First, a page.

CIRCLEVILLE – The Pickaway Board of Elections has certified 16 people running for the charter commission they will now wait for your vote this Summer.
Your votes in August 3 special election will determine 15 of the 16 to be on the commission plus you will also vote a “yes or no” if you want a charter drafted. A new form of government for the city of Circleville.
The 16 candidates are: Bob Bensonhaver, Emory C. Brady, Jeff Carithers, Casey R. Chancey, Karen A. Hallinin, Colin H. Hedges, Andrea J.P. Humphries, Amy Isaac, Benjamin Isaac, Thomas J. Kopec, Michael Logan, Helen Maddox, Jeannett Rhoads, Richard Rhoades, Christine D. Spring and Tom E. Spring
A Yes vote will grant the committee the ability to draft a charter a No vote will stop the process.
A “yes” vote would begin the process of the charter commission members to start meeting and begin to develop the proposal to convert the Circleville city government from a statutory city to a charter city. Then the citizens of Circleville would vote on whether to adopt the Charter form of government in the August 2022 election.
The Charter Commission will decide on one of four different structures of Government, based on the community needs. Currently, the city of Circleville operates with an elected Mayor in charge of administration and an elected City Council led by a Council President with three at-large members and four others, one representing each of the city’s four wards. Other elected officials include the city Auditor, Treasurer, and Law Director.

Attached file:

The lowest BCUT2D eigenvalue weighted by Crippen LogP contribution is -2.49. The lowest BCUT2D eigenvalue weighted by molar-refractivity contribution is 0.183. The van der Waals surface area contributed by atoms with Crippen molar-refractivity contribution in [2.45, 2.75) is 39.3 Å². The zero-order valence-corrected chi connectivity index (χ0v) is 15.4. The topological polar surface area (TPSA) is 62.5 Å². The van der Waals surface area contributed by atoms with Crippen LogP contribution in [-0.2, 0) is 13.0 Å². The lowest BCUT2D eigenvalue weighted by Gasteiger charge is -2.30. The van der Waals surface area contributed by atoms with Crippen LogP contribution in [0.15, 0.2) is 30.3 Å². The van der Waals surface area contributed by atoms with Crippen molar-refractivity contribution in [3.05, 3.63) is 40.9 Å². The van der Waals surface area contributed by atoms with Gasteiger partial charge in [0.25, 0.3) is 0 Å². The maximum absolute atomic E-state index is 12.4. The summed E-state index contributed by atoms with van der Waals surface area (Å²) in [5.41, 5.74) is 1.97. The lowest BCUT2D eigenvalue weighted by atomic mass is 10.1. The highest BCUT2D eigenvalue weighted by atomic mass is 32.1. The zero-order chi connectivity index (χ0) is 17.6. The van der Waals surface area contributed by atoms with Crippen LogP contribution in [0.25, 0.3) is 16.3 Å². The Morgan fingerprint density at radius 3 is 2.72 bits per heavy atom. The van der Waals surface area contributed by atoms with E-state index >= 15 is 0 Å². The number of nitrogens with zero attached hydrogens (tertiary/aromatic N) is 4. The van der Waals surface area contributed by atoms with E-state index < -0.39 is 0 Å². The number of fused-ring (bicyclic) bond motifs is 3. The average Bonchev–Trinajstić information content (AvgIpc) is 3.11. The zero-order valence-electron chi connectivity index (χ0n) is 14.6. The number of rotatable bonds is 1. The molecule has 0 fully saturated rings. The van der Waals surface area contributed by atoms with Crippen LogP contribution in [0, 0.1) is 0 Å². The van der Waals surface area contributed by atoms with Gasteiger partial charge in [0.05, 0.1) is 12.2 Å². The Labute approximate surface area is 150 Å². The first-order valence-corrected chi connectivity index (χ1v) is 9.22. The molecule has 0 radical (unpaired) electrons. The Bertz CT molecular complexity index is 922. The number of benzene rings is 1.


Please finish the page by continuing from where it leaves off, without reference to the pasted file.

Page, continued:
The Charter Commission could choose to retain this form of government or change to one of the three other options. Circleville is a “statutory” city. This means that our government structure is dictated by Ohio Statutes. We follow the rules listed in the Ohio Revised Code. Any changes to those rules must be made by the State Legislature. Cities that want to make a few of their own rules create and adopt a charter.
A charter is a legal document that can be compared to a constitution. The charter specifies a form of government for the city. It is drafted by local citizens to strengthen the democratic process and create a more efficient government.
The citizens on the charter commission decide how to distribute power among elected officials and bodies and between the city officials and the citizens. Compared with the statutory government we have now, a charter would be more responsive to our local needs. The people who live here would decide what works best for our city. And a charter can be revised at any time.
The commission will then have a year to consider the issues and decide the best form of government and procedures for Circleville. The Charter will be published and mailed to voters, and the voters will decide whether to adopt it at an election in August of 2022. More than 75% of Ohio cities have adopted Charters.
This is not the first time that the City Council has considered this form of government. In 2014, voters approved forming a charter commission but the citizens did not adopt the Charter the following year.